Even at 3500 engine rpm, the impeller speed is 1100 rpm, so performance is as good as newer models.
 

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Thank you, everyone, for your replies, explanations and videos. The takeaway from this is that There is no real hard, pat answer. HP vs torque, Torque vs HP, Valve timing, carburetion, RPMs & Etc... Hopefully (I'm sure) this Ariens will perform as needed.
 

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Yes, I figured increasing rpm on L head engines wouldn't make a different. They have peak torque at 2900-3000 rpm. Their HP would properly flat out, or drop after 3500-3600 rpm.

8HP is good enough on that machine. There is no need to mess around with it and waste your times.
If you want it to do more, maybe change the pulleys to take advantage of the torque curve. I like 318cc.
I think it is a good engine, as long as you take care of it.

Even at 3500 engine rpm, the impeller speed is 1100 rpm, so performance is as good as newer models.



Partly, but a bigger engine will hold rpm with a bigger load whereas a smaller engine will bog down and you'll have to go slower.
 

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Yes, I figured increasing rpm on L head engines wouldn't make a different. They have peak torque at 2900-3000 rpm. Their HP would properly flat out, or drop after 3500-3600 rpm.

8HP is good enough on that machine. There is no need to mess around with it and waste your times.
If you want it to do more, maybe change the pulleys to take advantage of the torque curve. I like 318cc.
I think it is a good engine, as long as you take care of it.

Even at 3500 engine rpm, the impeller speed is 1100 rpm, so performance is as good as newer models.

The imp rpm is not even close to 1100 @3500 its more like 1000
the stock 2.75 pulley is 1020 [email protected]
my st824 rust bucket lh318 is at 3825 imp rpm is1080
its blows snow 45 feet plus with the imp kit it turned that blower into a star it was rated 25 to 30 feet new it blows slop farther then that
 

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its blows snow 45 feet plus with the imp kit it turned that blower into a star it was rated 25 to 30 feet new it blows slop farther then that

I considered installing an impeller kit on this blower I just got but after removing the chute and checking clearances between impellers and sidewall I'm going to try it this winter just as it is. Our driveway is pretty small, one car wide and not very long. However, I do clean up for some of the neighbors because they're simply too old and broken down to do it themselves. At no no time or place do I need to blow it much further than 15'. It will hopefully save me some time getting it done. Actually, blowing snow is one of my very least favorite things to do but something I dislike worse is having people struggle getting in and out and seeing others trying to walk without falling down due to lack of sidewalk clearing.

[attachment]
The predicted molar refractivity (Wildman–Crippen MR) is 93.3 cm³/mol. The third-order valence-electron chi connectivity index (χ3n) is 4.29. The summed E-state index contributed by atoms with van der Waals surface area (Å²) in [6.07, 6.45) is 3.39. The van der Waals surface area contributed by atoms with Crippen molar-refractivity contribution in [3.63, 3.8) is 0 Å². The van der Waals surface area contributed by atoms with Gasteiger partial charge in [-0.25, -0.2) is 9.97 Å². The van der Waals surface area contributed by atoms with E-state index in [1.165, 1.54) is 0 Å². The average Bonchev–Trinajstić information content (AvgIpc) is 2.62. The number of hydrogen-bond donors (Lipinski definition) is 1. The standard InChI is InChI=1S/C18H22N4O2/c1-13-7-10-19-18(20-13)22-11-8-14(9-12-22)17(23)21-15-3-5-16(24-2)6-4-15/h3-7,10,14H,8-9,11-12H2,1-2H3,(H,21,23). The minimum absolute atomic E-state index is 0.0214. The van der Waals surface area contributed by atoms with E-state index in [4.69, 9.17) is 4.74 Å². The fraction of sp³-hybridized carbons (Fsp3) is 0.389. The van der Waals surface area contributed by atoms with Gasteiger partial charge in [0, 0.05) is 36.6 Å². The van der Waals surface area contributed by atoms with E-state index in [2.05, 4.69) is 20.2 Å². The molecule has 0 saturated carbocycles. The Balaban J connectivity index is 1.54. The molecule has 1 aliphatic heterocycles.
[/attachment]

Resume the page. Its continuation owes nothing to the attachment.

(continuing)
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I considered installing an impeller kit on this blower I just got but after removing the chute and checking clearances between impellers and sidewall I'm going to try it this winter just as it is. Our driveway is pretty small, one car wide and not very long. However, I do clean up for some of the neighbors because they're simply too old and broken down to do it themselves. At no no time or place do I need to blow it much further than 15'. It will hopefully save me some time getting it done. Actually, blowing snow is one of my very least favorite things to do but something I dislike worse is having people struggle getting in and out and seeing others trying to walk without falling down due to lack of sidewalk clearing.



Good on you! I like blowing snow and find it fun, even when I lived in North Pole and it would warm up to the -20's during the day.. Fingers would get warmed up on the exhaust gasses every few passes!